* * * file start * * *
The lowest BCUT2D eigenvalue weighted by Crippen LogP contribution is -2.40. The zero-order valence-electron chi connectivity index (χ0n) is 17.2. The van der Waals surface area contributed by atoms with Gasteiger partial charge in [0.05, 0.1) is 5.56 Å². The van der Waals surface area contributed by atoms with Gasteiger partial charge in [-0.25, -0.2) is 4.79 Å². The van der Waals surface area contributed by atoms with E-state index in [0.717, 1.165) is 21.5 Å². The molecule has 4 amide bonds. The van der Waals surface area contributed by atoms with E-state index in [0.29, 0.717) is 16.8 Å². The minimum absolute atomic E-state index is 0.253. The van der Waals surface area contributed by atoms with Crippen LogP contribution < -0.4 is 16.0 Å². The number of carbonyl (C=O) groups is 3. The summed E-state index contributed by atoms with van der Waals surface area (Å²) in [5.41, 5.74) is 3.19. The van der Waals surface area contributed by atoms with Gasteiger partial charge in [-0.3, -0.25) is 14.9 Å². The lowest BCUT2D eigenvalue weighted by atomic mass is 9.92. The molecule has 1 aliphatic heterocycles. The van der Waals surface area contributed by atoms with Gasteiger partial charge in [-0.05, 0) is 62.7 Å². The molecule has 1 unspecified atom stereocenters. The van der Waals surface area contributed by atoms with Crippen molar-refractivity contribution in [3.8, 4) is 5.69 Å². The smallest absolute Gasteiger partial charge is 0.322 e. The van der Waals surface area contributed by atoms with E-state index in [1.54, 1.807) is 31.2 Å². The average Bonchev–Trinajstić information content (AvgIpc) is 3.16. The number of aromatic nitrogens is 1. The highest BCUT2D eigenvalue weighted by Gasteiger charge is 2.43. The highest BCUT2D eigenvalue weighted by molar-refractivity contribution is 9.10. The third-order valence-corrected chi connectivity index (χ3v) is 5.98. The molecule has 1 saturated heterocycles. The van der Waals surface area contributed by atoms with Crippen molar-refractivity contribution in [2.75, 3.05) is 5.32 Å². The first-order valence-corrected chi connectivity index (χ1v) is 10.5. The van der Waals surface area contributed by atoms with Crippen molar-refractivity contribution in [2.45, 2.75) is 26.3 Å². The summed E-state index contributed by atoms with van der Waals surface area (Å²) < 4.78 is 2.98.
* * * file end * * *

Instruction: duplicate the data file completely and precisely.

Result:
The lowest BCUT2D eigenvalue weighted by Crippen LogP contribution is -2.40. The zero-order valence-electron chi connectivity index (χ0n) is 17.2. The van der Waals surface area contributed by atoms with Gasteiger partial charge in [0.05, 0.1) is 5.56 Å². The van der Waals surface area contributed by atoms with Gasteiger partial charge in [-0.25, -0.2) is 4.79 Å². The van der Waals surface area contributed by atoms with E-state index in [0.717, 1.165) is 21.5 Å². The molecule has 4 amide bonds. The van der Waals surface area contributed by atoms with E-state index in [0.29, 0.717) is 16.8 Å². The minimum absolute atomic E-state index is 0.253. The van der Waals surface area contributed by atoms with Crippen LogP contribution < -0.4 is 16.0 Å². The number of carbonyl (C=O) groups is 3. The summed E-state index contributed by atoms with van der Waals surface area (Å²) in [5.41, 5.74) is 3.19. The van der Waals surface area contributed by atoms with Gasteiger partial charge in [-0.3, -0.25) is 14.9 Å². The lowest BCUT2D eigenvalue weighted by atomic mass is 9.92. The molecule has 1 aliphatic heterocycles. The van der Waals surface area contributed by atoms with Gasteiger partial charge in [-0.05, 0) is 62.7 Å². The molecule has 1 unspecified atom stereocenters. The van der Waals surface area contributed by atoms with Crippen molar-refractivity contribution in [3.8, 4) is 5.69 Å². The smallest absolute Gasteiger partial charge is 0.322 e. The van der Waals surface area contributed by atoms with E-state index in [1.54, 1.807) is 31.2 Å². The average Bonchev–Trinajstić information content (AvgIpc) is 3.16. The number of aromatic nitrogens is 1. The highest BCUT2D eigenvalue weighted by Gasteiger charge is 2.43. The highest BCUT2D eigenvalue weighted by molar-refractivity contribution is 9.10. The third-order valence-corrected chi connectivity index (χ3v) is 5.98. The molecule has 1 saturated heterocycles. The van der Waals surface area contributed by atoms with Crippen molar-refractivity contribution in [2.75, 3.05) is 5.32 Å². The first-order valence-corrected chi connectivity index (χ1v) is 10.5. The van der Waals surface area contributed by atoms with Crippen molar-refractivity contribution in [2.45, 2.75) is 26.3 Å². The summed E-state index contributed by atoms with van der Waals surface area (Å²) < 4.78 is 2.98.